This is the first tip in the new “Metal roof installation tips” series. It is a follow-up on our 3-piece series on how to install a metal roof. Here I will talk about cutting a standing seam metal roofing panels at an angle or a straight line cut. When installing standing seam metal roofs, you have to do this procedure very often and the fast and clean method of doing so will make your life so much easier. Installing a metal roofing system is not an easy task even for advanced DIY home owners or experienced roofers, and we always recommend that you hire a PRO, but if you plan to try and do it yourself, we are here to help.
You will often hear that you can do it with a Skill-Saw or using a specialized table cutter with adjustable angle. First of all, cutting metal with skill saw is just dangerous and I really do not recommend doing it. As a homeowner you probably do not want to invest 0ver $700 into a stand for just one job. And also, what many people do not realize, cutting standing seam roof panels with a saw, overheats the metal, destroys galvanic layer and leads to rusting, soon after such panels are installed. Therefore, you should not cut metal roofing panels with any type saw.
The best and proven method to do so, remains the tried and true pair of tin snips. Yep… this will give you a clean, usually straight cut, will not destroy the galvanic layer of the panel, and is much less dangerous. By wearing simple safety gear – work gloves, safety goggles (just in case) and being careful, chance of cutting yourself is VERY minimal. The results and speed of this process will amaze you though. I find this to be the most effective method even for a metal roofing contractor. Cutting these panels with just metal snips will give you a lot of small cuts, and you will hate doing it for the rest of your life.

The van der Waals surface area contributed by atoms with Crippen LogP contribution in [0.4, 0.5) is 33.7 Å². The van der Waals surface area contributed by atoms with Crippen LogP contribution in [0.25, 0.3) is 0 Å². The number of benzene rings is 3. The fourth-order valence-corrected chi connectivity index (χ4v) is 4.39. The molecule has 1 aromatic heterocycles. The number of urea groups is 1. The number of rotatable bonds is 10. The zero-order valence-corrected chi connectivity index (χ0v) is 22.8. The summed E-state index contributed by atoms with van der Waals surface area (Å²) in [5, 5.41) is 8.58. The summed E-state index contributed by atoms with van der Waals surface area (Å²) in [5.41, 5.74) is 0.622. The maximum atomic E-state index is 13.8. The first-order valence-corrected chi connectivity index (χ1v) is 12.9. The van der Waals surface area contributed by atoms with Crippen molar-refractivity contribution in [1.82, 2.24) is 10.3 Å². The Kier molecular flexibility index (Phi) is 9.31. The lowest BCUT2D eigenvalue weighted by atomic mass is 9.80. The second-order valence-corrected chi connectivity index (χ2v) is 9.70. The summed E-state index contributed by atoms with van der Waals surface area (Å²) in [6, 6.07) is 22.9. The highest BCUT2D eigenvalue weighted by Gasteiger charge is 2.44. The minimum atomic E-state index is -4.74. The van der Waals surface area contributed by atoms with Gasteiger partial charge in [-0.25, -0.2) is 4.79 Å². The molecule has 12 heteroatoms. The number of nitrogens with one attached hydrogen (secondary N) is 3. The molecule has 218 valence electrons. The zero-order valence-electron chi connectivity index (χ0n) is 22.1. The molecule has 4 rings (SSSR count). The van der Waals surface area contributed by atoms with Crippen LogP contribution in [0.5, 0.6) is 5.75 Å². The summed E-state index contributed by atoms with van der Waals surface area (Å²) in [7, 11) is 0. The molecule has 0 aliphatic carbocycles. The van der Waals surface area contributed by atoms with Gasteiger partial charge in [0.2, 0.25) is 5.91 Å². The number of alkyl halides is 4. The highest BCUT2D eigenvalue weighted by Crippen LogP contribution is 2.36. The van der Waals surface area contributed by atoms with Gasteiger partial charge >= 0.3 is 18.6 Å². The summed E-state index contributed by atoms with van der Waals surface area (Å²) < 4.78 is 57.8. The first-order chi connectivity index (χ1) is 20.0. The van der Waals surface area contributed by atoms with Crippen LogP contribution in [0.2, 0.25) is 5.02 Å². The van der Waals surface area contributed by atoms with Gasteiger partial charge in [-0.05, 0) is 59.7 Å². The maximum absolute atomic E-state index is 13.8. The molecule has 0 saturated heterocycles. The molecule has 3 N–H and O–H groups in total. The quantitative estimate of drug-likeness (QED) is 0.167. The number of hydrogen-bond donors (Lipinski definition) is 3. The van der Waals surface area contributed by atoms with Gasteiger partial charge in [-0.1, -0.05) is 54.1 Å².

Here is what you will need to cut the standing seam metal roof panel at an angle:
A razor knife with many replacement blades.
A pair of tin snips (left and right work best, though it’s not always convenient to have both) – I use the $17 aviation snips pair from sears… lasts the longest and has 3″ blades for easier and longer cuts.
A pair of horse stands – you can get them for $20-30 at a Home-cheapo or Lawe’s. They will also be helpful at other home improvement projects.
Two 2x6x8 boards and a sheet of plywood 2×8′. You do not need a full width plywood as it will be too wide to fit on horse stands. Place plywood onto the horse stands and the 2×6’s on top of it, somewhere in the middle. You can leave an inch gap between the boards and screw them to the plywood so they do not move.
You may also want to get a 16″ shit metal bender from Grainger, for about $25, if you need to make a straight line bend.
Easiest and fastest way to cut metal roofing panels:
Place your panels on the horse stands with plywood / 2×6 boars already in place. This will give you a stable work surface to cut your metal roofing panels.
I usually mark my panels with a carpenter’s pencil, draw a straight line in the pan, over a painted side. I do this because once you cut a straight line grove in a metal roof panels, you will have bend it, until it brakes, and if you cut the painted side, the locks will not be in a way when you bend the panel.